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Jonny Gomes, More Than Just Leadership


I’ve made no secret of the fact that I was thrilled to see Jonny Gomes come to the A’s this past season.  Being a fellow native of Petaluma, and graduate of Casa Grande High School where Jonny attended, it was a perfect match to see the guy I’d seen as a visitor at the Coliseum as part of the large contingent of Petalumans cheering him on don the green and gold.  On a team like the 2012 Athletics, the 31 year old Gomes was one of the elder statesmen of this team, and thus was a crucial leader as this team attacked this grueling 162 game schedule.

October 3, 2012; Oakland, CA, USA; Oakland Athletics outfielder Jonny Gomes (31) sprays his teammates with the hose after the win against the Texas Rangers at Coliseum. The Oakland Athletics defeated the Texas Rangers 12-5 to become the American League west champions. Mandatory Credit: Kelley L Cox-US PRESSWIRE

But a funny thing happened this year, not only did Gomes provide valuable leadership, he made big contributions with the lumber as well.  He almost exclusively started at DH against left handed starters, where his career numbers show he’s had the most success.  Overall he hit .262/.377/.491 in 333 plate appearances over 99 games.  He went deep 18 times, 9 of those home runs either gave the A’s the lead in a tie game, tied the game, or gave them the lead when they were behind.  So he came up in many big moments this year, and came through with the biggest of big hits.

Perhaps one of Gomes’ biggest home runs came against the San Diego Padres in June.  He came in to pinch hit for Seth Smith against the lefty Joe Thatcher, and Bud Black countered by bringing in the righty Luke Gregerson to face Gomes.  But sometimes the numbers don’t hold true, and this would be one of those times.  Gomes smoked a no doubt 2 run home run to left field that untied the game and helped the A’s seal a series victory against the Padres.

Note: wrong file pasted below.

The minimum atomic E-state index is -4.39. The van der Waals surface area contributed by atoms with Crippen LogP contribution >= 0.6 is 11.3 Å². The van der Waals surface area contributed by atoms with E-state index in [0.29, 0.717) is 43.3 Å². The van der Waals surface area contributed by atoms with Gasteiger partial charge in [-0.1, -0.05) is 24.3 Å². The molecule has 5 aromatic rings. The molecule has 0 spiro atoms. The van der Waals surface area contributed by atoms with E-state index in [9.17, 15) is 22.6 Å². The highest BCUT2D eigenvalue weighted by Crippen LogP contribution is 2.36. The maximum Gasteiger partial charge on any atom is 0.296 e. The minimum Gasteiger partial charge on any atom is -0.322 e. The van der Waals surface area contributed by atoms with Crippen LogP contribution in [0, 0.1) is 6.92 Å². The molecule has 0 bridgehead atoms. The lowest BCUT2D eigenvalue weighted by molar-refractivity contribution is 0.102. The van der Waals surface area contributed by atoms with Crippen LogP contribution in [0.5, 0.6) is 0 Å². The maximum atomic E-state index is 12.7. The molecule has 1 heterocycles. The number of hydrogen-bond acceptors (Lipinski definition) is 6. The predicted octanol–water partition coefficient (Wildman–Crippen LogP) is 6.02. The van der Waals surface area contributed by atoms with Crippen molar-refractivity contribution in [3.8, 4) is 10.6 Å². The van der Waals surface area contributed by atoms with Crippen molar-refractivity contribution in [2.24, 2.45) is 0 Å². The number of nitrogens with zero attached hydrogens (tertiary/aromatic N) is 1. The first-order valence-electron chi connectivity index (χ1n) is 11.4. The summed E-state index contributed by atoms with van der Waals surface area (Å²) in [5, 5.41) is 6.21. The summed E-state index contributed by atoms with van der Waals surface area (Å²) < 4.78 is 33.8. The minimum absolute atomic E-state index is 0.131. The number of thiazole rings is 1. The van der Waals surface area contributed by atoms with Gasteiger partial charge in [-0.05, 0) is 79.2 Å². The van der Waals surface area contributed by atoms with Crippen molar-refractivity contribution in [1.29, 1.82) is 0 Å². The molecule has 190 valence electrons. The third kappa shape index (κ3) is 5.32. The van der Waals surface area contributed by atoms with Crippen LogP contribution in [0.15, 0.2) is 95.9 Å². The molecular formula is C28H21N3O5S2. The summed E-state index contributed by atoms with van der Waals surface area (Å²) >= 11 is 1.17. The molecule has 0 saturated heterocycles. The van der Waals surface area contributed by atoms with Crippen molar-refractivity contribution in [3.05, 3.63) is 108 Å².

Jonny didn’t get to see much action during the ALDS as the Tigers brought an all right handed rotation, which put Gomes on the bench. And manager Jim Leyland seemed to be managing away from Gomes, doing anything in his power to avoid an unfavorable matchup against a left hander.  He did get a single at bat in Game 5 after all the drama had subsided and it had become clear that the A’s had run out of comebacks.  It was a gesture by Bob Melvin to let Gomes experience the playoffs in Oakland, even if for a brief moment.  The fans appreciated getting the chance to see Gomes hit the batter’s box again, it was unfortunate that he got that at bat in those circumstances, but it was still nice.

Gomes future seemed pretty well set, he was coming back to Oakland unless something unexpected happened.  Then it did.  The acquisition of Chris Young from the Arizona Diamondbacks could potentially force out Gomes.  That is if it is to be believed that Billy Beane does not intend to trade one of the incumbent outfielders to make way for Young.  If he doesn’t, it will be likely that Young and Seth Smith, along with Yoenis Cespedes and Josh Reddick would all see time rotating through the outfield and the DH spot.  There would simply not be enough room for Gomes on the roster.

As much as I loved what the outfield did for the A’s in 2012, the value of a player like Gomes extends beyond his ability on the field.  If there is any way that everyone can be on the roster in 2013, I think it would be extremely beneficial to the A’s.

Jonny Gomes always dreamed of playing for the A’s, ever since the days of the Bash Brothers.  It’s too early for that dream to come to an end.  Billy Beane, I implore you, bring back the pride of Petaluma.